Deficit Reduction Act (DRA) of 2005

On February 8, 2006, President George W. Bush signed into law the Deficit Reduction Act of 2005 ("DRA") which severely restricts Medicaid eligibility for many elderly by drastically changing the Medicaid asset transfer laws.

Changes in the Law

  1. Look Back Period

    The DRA increases the look-back period to five (5) years. Under the prior law, the look- back period was three (3) years for transfers to individuals and five (5) years for transfers to a trust.


    Processing time for Medicaid Applications will be even greater than it is now. Currently, it takes an average of one year before Medicaid approval is secured from a Medicaid agency. The increased documentation requirements will result in an even greater processing time and further delay in Medicaid approval. Reimbursement to a facility will take longer and many more residents will be carried "Medicaid-pending" for a far greater period of time.

    In addition, facilities should expect more denials of Medicaid applications as families will likely be unable to produce all required documentation dating back five (5) years and/or explain all transactions during that time period. It is anticipated that many more Reconsideration Applications and Fair Hearings will be necessary to secure approval of benefits, both of which result in further delay and greater cash flow issues for facilities.

  2. Penalty Period

    The DRA postpones the start date for a penalty period based on asset transfers. Under prior law, the penalty period commenced on the first day of the month following the date of the asset transfer. As such, nursing home residents maintained enough funds to private pay until the penalty period expired and Medicaid eligibility could begin. Now, the penalty period will not commence until the individual is otherwise eligible for Medicaid benefits but for the asset transfer, meaning that the individual must be residing in the nursing home and below the resource limit (currently $4,150) before the penalty period clock will begin to run.


    Individuals entering nursing homes will have neither private pay funds nor eligibility for Medicaid benefits. A senior who has transferred assets to children, made charitable gifts, etc. may not have access to those previously gifted funds and will be ineligible for Medicaid benefits for a period of months or years (depending on the value of the assets transferred) beginning on or about the date of admission to the facility. A health care facility is not likely to want to admit such a resident but, as this scenario will be very common, that will leave numbers of empty beds. Hospitals will have tremendous difficulty discharging such patients, as nursing homes will not want to admit such residents. If a nursing home has admitted such a resident, subsequent discharge will be very difficult as no other facility is likely to admit that resident and a safe discharge will be impossible.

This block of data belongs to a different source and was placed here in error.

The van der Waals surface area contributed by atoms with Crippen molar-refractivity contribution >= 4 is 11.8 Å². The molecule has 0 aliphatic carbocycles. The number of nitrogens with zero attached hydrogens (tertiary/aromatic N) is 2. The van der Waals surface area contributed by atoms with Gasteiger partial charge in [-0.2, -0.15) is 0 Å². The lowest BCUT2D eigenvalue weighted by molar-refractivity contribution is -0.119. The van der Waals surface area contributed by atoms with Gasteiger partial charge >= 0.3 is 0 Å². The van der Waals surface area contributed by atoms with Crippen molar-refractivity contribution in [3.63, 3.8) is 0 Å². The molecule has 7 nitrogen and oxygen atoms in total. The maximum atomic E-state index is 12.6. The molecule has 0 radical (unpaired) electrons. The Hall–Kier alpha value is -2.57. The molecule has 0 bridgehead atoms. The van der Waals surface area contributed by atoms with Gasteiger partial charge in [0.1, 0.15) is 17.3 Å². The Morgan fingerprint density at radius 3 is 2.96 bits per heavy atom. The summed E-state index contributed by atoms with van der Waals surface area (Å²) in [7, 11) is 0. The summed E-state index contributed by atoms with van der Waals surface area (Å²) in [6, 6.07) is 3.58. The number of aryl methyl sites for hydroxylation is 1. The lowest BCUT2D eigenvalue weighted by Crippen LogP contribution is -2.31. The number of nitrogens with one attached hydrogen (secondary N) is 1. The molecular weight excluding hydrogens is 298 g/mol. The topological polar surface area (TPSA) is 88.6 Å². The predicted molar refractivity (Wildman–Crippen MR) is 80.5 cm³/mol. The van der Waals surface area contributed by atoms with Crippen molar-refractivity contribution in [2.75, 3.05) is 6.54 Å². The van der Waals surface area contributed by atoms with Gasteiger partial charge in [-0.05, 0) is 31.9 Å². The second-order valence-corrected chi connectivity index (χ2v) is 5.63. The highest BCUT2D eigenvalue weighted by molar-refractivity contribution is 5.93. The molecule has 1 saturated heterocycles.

3. The Valuable House Rule The DRA provides that if a person has equity in a home exceeding $500,000, they will be automatically ineligible for Medicaid benefits. Individual states will have the ability to raise the threshold limit to $750,000. Under prior law, the homestead was an exempt asset and Medicaid benefits could be secured regardless of the value of a home in the community.


    This will again result in a large number of residents being ineligible for Medicaid benefits but also having no liquid assets to pay for their care. Individuals will be forced to sell their homes or reduce their equity by taking reverse mortgages or home equity lines of credit. This will likely result in several months and possibly years of delay in a facility securing payment, especially where families hold out for the highest sale price or title issues cause delay in closings. Facilities will be unpaid during the entire time while such matters are pending — again a cash flow problem for facilities.

Note: The Hardship Waiver

States are required to institute a process for seeking a hardship waiver where the transfer penalty will result in deprivation of medical care that would endanger the applicant's health or life. The new law permits nursing homes to apply for such a waiver on behalf of a resident. Facilities will need the consent of the resident or designated representative to pursue such a hardship waiver. However, the hardship waiver is only for hardship to the resident, not to the facility.

GDGC Solutions

GDGC concentrates in all areas of Elder Law and collections litigation. The firm handles complex Medicaid applications, Medicaid denials, reconsideration applications, Fair Hearings, Article 78 proceedings, estate litigation, guardianships and litigation in all courts throughout New York City and the boroughs, Nassau, Suffolk and Westchester counties.

GDGC can resolve Medicaid application problems and pursue appeals at all levels to secure Medicaid benefits on behalf of a resident and reimbursement to the facility. GDGC can also negotiate payment agreements, secure promissory notes or other secured transactions if appropriate, and litigate cases based upon breach of contract and/or fraudulent conveyances, as appropriate. GDGC can pursue claims against estates and petition for guardianship to secure Medicaid eligibility, sell real property, etc. As Elder Law practitioners, GDGC can approach each matter from both a litigation standpoint and an Elder Law position, providing more ways to secure payment to your facility.